Henry Ridgely Evans provides an account of the history of conjuring, from ancient Egypt through the Middle Ages and into the 20th century. He develops biographical portraits of many well-known magicians and includes descriptions of their acts. Perhaps the most unusual feature of the work is that at the very end he includes photos of the hands of many famous magicians.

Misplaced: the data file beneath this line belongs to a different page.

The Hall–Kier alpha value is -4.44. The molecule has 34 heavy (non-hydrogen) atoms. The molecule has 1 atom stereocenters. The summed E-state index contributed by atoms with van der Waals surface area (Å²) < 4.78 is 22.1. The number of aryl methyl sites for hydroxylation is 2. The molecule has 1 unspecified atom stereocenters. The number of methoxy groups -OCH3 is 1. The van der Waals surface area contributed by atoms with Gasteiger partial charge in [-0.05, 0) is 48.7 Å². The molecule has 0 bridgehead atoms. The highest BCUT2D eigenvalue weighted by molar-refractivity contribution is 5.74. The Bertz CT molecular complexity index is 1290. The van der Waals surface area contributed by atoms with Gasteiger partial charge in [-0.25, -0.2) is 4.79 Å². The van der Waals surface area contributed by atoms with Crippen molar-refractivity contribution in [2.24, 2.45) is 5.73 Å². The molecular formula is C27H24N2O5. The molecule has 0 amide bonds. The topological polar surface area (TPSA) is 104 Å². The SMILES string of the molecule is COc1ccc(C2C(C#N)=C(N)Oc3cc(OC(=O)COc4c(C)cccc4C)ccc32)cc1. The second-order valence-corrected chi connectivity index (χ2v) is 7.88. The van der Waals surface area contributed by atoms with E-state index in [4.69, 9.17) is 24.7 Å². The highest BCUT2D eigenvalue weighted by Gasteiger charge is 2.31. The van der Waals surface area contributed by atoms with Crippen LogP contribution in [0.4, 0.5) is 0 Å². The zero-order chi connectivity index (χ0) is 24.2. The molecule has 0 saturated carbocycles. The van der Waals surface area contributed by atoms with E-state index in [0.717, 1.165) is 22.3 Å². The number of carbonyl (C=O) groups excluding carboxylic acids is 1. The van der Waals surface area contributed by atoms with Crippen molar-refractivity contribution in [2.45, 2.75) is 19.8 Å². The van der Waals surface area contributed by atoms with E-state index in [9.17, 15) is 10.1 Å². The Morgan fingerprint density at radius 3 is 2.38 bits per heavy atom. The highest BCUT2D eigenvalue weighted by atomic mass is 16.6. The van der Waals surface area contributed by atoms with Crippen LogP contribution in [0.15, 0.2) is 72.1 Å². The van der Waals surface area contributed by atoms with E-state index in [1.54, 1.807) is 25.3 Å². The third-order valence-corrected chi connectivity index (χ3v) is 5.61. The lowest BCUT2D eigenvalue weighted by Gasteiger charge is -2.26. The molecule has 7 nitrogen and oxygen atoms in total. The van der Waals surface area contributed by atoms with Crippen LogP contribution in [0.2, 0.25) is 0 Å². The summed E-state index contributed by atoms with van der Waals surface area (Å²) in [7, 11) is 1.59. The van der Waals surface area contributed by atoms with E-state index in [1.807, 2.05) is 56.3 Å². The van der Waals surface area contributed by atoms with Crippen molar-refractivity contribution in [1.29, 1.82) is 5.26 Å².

With the passing of so-called genuine magic or sorcery we see the rise of natural magic and conjuring. In the Middle Ages conjurers were mere strolling mountebanks who exhibited their feats at fairs, in barns, and at the castles of the nobility. Things were little better in the fifteenth and sixteenth centuries, but with the dawn of the eighteenth century we behold magic rising to the dignity of a stage performance, shorn for the most part of charlatanism, Pinetti, Torrini, Breslaw, Fawkes, Comus, Gyngell, Flockton and Lane were the particular exponents of conjuring during this period. The nineteenth century produced a brilliant array of modern magi; such men, for example, as Bosco, Philippe, Robert-Houdin, Comte, Robin, Anderson, Frikell, Compars Herrmann, Alexander Herrmann, Döbler, Robert Heller, Bautier de Kolta, J. N. Maskelyne, Cazeneuve, Félicien Trewey, and Harry Kellar. With the opening of Houdin’s bijou theatre in Paris, on July 3, 1845, a veritable renaissance of conjuring was inaugurated. Robert-Houdin undoubtedly was the Father of Modern Conjuring, for he was the first performer to enunciate the psychology of magic and lay down the fundamental principles of the art. Others have taken up the subject since his day, and given us some really brilliant dissertations; such authors, for example, as Angelo Lewis (our beloved Professor Hoffmann), Nevil Maskelyne and David Devant, Prof. Brander Matthews, and last, but not least, Dr. Harlan Tarbell, whose Course in Magic goes to the very bed-rock of conjuring.